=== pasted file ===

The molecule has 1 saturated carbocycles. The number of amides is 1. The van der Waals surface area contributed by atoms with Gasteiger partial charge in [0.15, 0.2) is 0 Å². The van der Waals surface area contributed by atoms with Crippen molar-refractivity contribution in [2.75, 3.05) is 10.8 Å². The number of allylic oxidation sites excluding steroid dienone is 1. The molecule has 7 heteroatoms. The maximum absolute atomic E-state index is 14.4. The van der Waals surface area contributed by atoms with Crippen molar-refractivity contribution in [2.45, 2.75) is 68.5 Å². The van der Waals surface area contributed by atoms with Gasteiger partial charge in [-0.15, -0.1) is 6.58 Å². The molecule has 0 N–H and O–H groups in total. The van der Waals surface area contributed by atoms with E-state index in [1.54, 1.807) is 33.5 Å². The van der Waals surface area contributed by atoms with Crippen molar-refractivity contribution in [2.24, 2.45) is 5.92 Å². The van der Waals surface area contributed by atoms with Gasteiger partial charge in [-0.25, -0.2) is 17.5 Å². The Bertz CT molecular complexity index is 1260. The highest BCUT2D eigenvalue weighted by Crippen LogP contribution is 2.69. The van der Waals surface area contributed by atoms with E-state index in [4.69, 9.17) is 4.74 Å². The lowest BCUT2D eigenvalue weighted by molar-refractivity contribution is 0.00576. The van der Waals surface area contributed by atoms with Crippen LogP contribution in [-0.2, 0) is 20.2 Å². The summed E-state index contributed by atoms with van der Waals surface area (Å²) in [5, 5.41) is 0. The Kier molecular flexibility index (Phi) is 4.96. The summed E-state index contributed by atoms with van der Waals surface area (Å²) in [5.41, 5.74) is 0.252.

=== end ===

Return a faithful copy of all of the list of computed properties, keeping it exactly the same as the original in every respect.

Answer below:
The molecule has 1 saturated carbocycles. The number of amides is 1. The van der Waals surface area contributed by atoms with Gasteiger partial charge in [0.15, 0.2) is 0 Å². The van der Waals surface area contributed by atoms with Crippen molar-refractivity contribution in [2.75, 3.05) is 10.8 Å². The number of allylic oxidation sites excluding steroid dienone is 1. The molecule has 7 heteroatoms. The maximum absolute atomic E-state index is 14.4. The van der Waals surface area contributed by atoms with Crippen molar-refractivity contribution in [2.45, 2.75) is 68.5 Å². The van der Waals surface area contributed by atoms with Gasteiger partial charge in [-0.15, -0.1) is 6.58 Å². The molecule has 0 N–H and O–H groups in total. The van der Waals surface area contributed by atoms with E-state index in [1.54, 1.807) is 33.5 Å². The van der Waals surface area contributed by atoms with Crippen molar-refractivity contribution in [2.24, 2.45) is 5.92 Å². The van der Waals surface area contributed by atoms with Gasteiger partial charge in [-0.25, -0.2) is 17.5 Å². The Bertz CT molecular complexity index is 1260. The highest BCUT2D eigenvalue weighted by Crippen LogP contribution is 2.69. The van der Waals surface area contributed by atoms with E-state index in [4.69, 9.17) is 4.74 Å². The lowest BCUT2D eigenvalue weighted by molar-refractivity contribution is 0.00576. The van der Waals surface area contributed by atoms with Crippen LogP contribution in [-0.2, 0) is 20.2 Å². The summed E-state index contributed by atoms with van der Waals surface area (Å²) in [5, 5.41) is 0. The Kier molecular flexibility index (Phi) is 4.96. The summed E-state index contributed by atoms with van der Waals surface area (Å²) in [5.41, 5.74) is 0.252.